The puppetry tradition in Afghanistan is known as Buz- baz.This is from northern Afghanistan. The puppet is a goat carved out of wood. It is a string puppet decorated with sequins, baubles and bells. The goat represents two beliefs: one is the markhor or the snake eating goat of Badakhshan and the other is that mountain goats have magical powers.
The performance is generally accompanied by music played on the Dambura. Both the goat and the Dambura are connected and thus, the puppeteer controls both at the same time.
Many storytellers in rural southern Pakistan use puppets in their sessions.This has primarily been a family tradition, handed down from generation to generation. Accompaniments in puppet shows include vocals and the traditional drum called as the Dholak. The puppets were traditionally mostly made of wood and decorated with vivid colours.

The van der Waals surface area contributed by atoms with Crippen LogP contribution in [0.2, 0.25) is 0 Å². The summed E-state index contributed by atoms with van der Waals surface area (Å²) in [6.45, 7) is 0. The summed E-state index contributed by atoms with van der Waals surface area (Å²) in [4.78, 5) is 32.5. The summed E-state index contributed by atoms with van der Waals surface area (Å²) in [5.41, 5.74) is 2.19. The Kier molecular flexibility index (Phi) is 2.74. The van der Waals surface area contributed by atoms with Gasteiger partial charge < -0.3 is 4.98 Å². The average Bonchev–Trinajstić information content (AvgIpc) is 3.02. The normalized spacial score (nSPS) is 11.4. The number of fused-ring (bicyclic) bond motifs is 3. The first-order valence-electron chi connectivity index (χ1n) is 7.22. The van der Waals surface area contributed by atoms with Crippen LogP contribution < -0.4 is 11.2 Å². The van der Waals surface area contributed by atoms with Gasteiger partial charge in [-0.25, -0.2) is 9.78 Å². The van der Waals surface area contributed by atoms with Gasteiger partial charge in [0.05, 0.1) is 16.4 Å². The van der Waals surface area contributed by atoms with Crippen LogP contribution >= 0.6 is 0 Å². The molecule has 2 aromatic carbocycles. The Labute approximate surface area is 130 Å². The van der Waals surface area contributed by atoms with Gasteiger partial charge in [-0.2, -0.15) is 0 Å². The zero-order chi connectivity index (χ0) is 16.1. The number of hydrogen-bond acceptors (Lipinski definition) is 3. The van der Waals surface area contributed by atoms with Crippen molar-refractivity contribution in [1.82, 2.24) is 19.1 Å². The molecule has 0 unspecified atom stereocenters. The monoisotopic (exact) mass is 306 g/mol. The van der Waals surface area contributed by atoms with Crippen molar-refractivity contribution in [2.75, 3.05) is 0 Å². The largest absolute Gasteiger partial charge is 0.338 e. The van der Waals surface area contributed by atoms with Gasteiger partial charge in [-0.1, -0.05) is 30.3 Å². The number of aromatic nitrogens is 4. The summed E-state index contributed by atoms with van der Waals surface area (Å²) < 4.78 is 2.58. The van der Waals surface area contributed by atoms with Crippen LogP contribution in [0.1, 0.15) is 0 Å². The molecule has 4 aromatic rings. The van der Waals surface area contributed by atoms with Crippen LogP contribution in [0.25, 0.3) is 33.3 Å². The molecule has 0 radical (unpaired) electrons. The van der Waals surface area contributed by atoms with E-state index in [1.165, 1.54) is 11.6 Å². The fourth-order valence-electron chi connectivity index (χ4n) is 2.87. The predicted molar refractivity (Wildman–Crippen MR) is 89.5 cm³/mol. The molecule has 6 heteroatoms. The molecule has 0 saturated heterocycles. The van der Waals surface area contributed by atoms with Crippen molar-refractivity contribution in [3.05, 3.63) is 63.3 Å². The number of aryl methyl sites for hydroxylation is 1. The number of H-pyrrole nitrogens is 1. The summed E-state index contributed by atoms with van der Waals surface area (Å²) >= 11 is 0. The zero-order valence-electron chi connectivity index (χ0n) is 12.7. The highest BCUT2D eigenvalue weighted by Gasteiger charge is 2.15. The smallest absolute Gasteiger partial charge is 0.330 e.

In the 1960s, support for puppetry came from the Pakistan Arts Council and under the leadership of poet Faiz Ahmed Faiz. The idea was to revive children’s entertainment. Initially, European fairytales were used but later newly written Urdu scripts which Faiz himself penned came to be used.
Faiz’s daughter, Salima Faiz, Hashmi (an artist herself and principal of the National College of the Arts in Lahore) joined the project. The Puppet Theatre of the Lahore Arts Council was later led by Samina Ahmed. Other organisations also contributed considerably to the revival and sustenance of puppetry as an artform.
In the Kathmandu Valley in Nepal, Hindu and Buddhist images and ideas are mixed in puppetry. The Putali which is a type of marionette or string puppet ,is used by the Newars. The Newars also use masks. The puppets correspond to masks representing the Narasimha incarnation of Lord Vishnu and goddess Kumari, among other Hindu deities.